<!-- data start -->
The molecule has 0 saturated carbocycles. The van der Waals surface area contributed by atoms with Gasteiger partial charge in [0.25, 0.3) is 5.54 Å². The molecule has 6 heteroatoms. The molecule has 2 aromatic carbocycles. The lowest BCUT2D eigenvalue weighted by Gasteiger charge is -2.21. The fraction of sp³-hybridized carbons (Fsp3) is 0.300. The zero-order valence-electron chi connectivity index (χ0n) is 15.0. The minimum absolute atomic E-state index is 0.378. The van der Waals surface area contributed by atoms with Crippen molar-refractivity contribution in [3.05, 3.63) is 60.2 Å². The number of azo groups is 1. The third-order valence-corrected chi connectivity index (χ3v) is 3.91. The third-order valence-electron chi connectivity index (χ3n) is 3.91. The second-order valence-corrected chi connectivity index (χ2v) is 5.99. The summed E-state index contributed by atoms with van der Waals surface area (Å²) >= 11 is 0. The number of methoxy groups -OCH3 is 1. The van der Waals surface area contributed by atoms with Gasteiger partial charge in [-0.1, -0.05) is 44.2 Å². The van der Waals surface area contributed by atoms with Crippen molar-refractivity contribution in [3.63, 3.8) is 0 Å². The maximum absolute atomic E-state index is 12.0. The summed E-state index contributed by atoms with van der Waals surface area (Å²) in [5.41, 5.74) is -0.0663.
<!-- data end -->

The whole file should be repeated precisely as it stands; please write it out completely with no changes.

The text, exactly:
The molecule has 0 saturated carbocycles. The van der Waals surface area contributed by atoms with Gasteiger partial charge in [0.25, 0.3) is 5.54 Å². The molecule has 6 heteroatoms. The molecule has 2 aromatic carbocycles. The lowest BCUT2D eigenvalue weighted by Gasteiger charge is -2.21. The fraction of sp³-hybridized carbons (Fsp3) is 0.300. The zero-order valence-electron chi connectivity index (χ0n) is 15.0. The minimum absolute atomic E-state index is 0.378. The van der Waals surface area contributed by atoms with Crippen molar-refractivity contribution in [3.05, 3.63) is 60.2 Å². The number of azo groups is 1. The third-order valence-corrected chi connectivity index (χ3v) is 3.91. The third-order valence-electron chi connectivity index (χ3n) is 3.91. The second-order valence-corrected chi connectivity index (χ2v) is 5.99. The summed E-state index contributed by atoms with van der Waals surface area (Å²) >= 11 is 0. The number of methoxy groups -OCH3 is 1. The van der Waals surface area contributed by atoms with Gasteiger partial charge in [-0.1, -0.05) is 44.2 Å². The van der Waals surface area contributed by atoms with Crippen molar-refractivity contribution in [3.63, 3.8) is 0 Å². The maximum absolute atomic E-state index is 12.0. The summed E-state index contributed by atoms with van der Waals surface area (Å²) in [5.41, 5.74) is -0.0663.